“Contemporary art is very important to European culture and the economy so it is important to understand how value is created in art,” says Jenny Sjöholm, research fellow at Linköping University, Sweden who received support from the Marie Skłodowska-Curie programme to study the art market in Europe through her project Art Market (The re-privatization of the contemporary art world: private collectors and artist-entrepreneurs in the changing geographies of European art). “In the art market there is radical institutional and market transformation. Many state-funded arts institutions are struggling with budget cuts. At the same time private art collectors and other private actors are becoming more prominent,” Sjöholm notes. Private collectors have also taken over some curation roles in public galleries in deciding what gets displayed and acting as key gatekeepers, though this “doesn’t necessarily mean an enclosure of art away from the public,” adds project coordinator Philip Crang, Professor of Cultural Geography at Royal Holloway University of London, United Kingdom.
Role of art collectors
Sjöholm’s research focus has been on Sweden, where art collectors are more visible than before, and their collections, too, she explains. Sjöholm refers to this as one sign of the privatisation of the art market. “Who gets access to the collections and who doesn’t is an important question when the market is being privatised. It is about an individual’s preference rather than a larger perspective. A state-funded organisation has a completely different mission compared to an individual collector,” says Sjöholm. This raises issues of who is able to access and appreciate art. For example, there are massive storage spaces in which the artworks are kept; they are semiprivate and not open to the wider public. But they can be viewed during special events or in individual art collectors’ homes. Meanwhile, artists themselves offer ‘open studio days’ during which they invite customers. They also curate and show their art through their online homepages. “Artists are exhibiting their work in different ways,” Sjöholm says, and they are becoming artist-entrepreneurs.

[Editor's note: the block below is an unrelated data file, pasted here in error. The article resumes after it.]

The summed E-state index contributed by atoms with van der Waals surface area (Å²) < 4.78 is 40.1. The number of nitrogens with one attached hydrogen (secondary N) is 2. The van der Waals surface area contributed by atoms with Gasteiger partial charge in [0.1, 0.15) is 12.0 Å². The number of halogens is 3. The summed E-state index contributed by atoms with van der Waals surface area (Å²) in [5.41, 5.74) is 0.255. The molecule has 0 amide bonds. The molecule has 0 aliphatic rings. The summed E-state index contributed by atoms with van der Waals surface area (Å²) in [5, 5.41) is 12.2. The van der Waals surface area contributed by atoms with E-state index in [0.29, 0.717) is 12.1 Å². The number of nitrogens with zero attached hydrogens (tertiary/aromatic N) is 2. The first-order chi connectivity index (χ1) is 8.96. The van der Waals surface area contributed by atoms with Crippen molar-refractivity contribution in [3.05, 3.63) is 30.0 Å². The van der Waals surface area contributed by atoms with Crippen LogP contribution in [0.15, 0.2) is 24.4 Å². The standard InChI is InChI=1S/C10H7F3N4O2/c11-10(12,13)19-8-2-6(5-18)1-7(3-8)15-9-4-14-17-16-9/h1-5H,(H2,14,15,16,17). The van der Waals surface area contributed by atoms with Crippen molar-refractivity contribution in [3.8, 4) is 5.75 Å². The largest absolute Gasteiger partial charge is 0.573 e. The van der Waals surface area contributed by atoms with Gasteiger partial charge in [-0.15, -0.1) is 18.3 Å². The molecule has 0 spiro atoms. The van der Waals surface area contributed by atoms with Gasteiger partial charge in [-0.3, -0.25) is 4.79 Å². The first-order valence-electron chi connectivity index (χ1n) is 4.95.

Role of the art studio and archives
In the digital age, new ways of documenting and recording have also led to different ways for art value to be created, an area which has not been well studied, Sjöholm adds. “My main assumption is that works of art have a particular social life as they move from places of production to galleries, collections and museums. All these places and practices give an indication of the works’ value,” says Sjöholm. How artists document their work is also becoming more important. This includes sketchbooks which can function as personal archives as well as being important tools for creativity. Archives, artists’ diaries and blogs definitely add to the value of art. "The artist needs to be able to speak about their work and contextualise it, and that is value,” Sjöholm adds.
Following a collection
During the project, Sjöholm followed the collection of Swedish artist Fredrik Roos which ended up in one of Sweden’s first privately run art museums. “To follow this art collection is to also untangle the different networks, places and institutions it travelled through. My approach is that we should be aware of the life histories and journeys of art and think in terms of not just objects but wider collections,” Sjöholm explains. Tracking the collection from the 1980s onwards “illustrated how an individual collection went from being private property subject to individual consumption, taste and emotion, to being a collection of public importance, interests, and display and value,” Sjöholm says.
Art market, art gallery, Fredrik Roos, art curation, artist, art collectors, privatisation